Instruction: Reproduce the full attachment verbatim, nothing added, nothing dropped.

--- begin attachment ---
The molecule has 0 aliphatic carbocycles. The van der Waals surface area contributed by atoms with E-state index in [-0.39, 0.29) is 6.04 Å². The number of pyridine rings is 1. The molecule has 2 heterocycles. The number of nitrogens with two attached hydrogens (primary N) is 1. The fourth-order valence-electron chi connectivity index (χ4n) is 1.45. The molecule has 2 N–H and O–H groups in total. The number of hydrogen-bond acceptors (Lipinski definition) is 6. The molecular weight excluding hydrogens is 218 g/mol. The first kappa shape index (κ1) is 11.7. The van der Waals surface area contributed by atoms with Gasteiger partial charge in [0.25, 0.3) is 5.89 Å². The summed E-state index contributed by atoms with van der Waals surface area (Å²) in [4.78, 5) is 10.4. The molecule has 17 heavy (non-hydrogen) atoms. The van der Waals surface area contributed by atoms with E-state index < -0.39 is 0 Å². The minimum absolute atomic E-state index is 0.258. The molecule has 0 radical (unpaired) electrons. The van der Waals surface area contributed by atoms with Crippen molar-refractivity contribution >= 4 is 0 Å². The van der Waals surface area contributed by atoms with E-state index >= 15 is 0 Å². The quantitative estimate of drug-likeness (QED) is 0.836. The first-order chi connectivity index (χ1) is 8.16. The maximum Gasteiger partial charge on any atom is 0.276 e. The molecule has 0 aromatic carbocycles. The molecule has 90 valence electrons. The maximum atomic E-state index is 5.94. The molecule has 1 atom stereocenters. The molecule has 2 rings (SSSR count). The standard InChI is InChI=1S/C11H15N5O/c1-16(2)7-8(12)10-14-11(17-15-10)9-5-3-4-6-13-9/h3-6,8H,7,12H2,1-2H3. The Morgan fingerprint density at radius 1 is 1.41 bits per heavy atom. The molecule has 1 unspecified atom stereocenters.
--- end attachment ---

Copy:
The molecule has 0 aliphatic carbocycles. The van der Waals surface area contributed by atoms with E-state index in [-0.39, 0.29) is 6.04 Å². The number of pyridine rings is 1. The molecule has 2 heterocycles. The number of nitrogens with two attached hydrogens (primary N) is 1. The fourth-order valence-electron chi connectivity index (χ4n) is 1.45. The molecule has 2 N–H and O–H groups in total. The number of hydrogen-bond acceptors (Lipinski definition) is 6. The molecular weight excluding hydrogens is 218 g/mol. The first kappa shape index (κ1) is 11.7. The van der Waals surface area contributed by atoms with Gasteiger partial charge in [0.25, 0.3) is 5.89 Å². The summed E-state index contributed by atoms with van der Waals surface area (Å²) in [4.78, 5) is 10.4. The molecule has 17 heavy (non-hydrogen) atoms. The van der Waals surface area contributed by atoms with E-state index < -0.39 is 0 Å². The minimum absolute atomic E-state index is 0.258. The molecule has 0 radical (unpaired) electrons. The van der Waals surface area contributed by atoms with Crippen molar-refractivity contribution >= 4 is 0 Å². The van der Waals surface area contributed by atoms with E-state index >= 15 is 0 Å². The quantitative estimate of drug-likeness (QED) is 0.836. The first-order chi connectivity index (χ1) is 8.16. The maximum Gasteiger partial charge on any atom is 0.276 e. The molecule has 0 aromatic carbocycles. The molecule has 90 valence electrons. The maximum atomic E-state index is 5.94. The molecule has 1 atom stereocenters. The molecule has 2 rings (SSSR count). The standard InChI is InChI=1S/C11H15N5O/c1-16(2)7-8(12)10-14-11(17-15-10)9-5-3-4-6-13-9/h3-6,8H,7,12H2,1-2H3. The Morgan fingerprint density at radius 1 is 1.41 bits per heavy atom. The molecule has 1 unspecified atom stereocenters.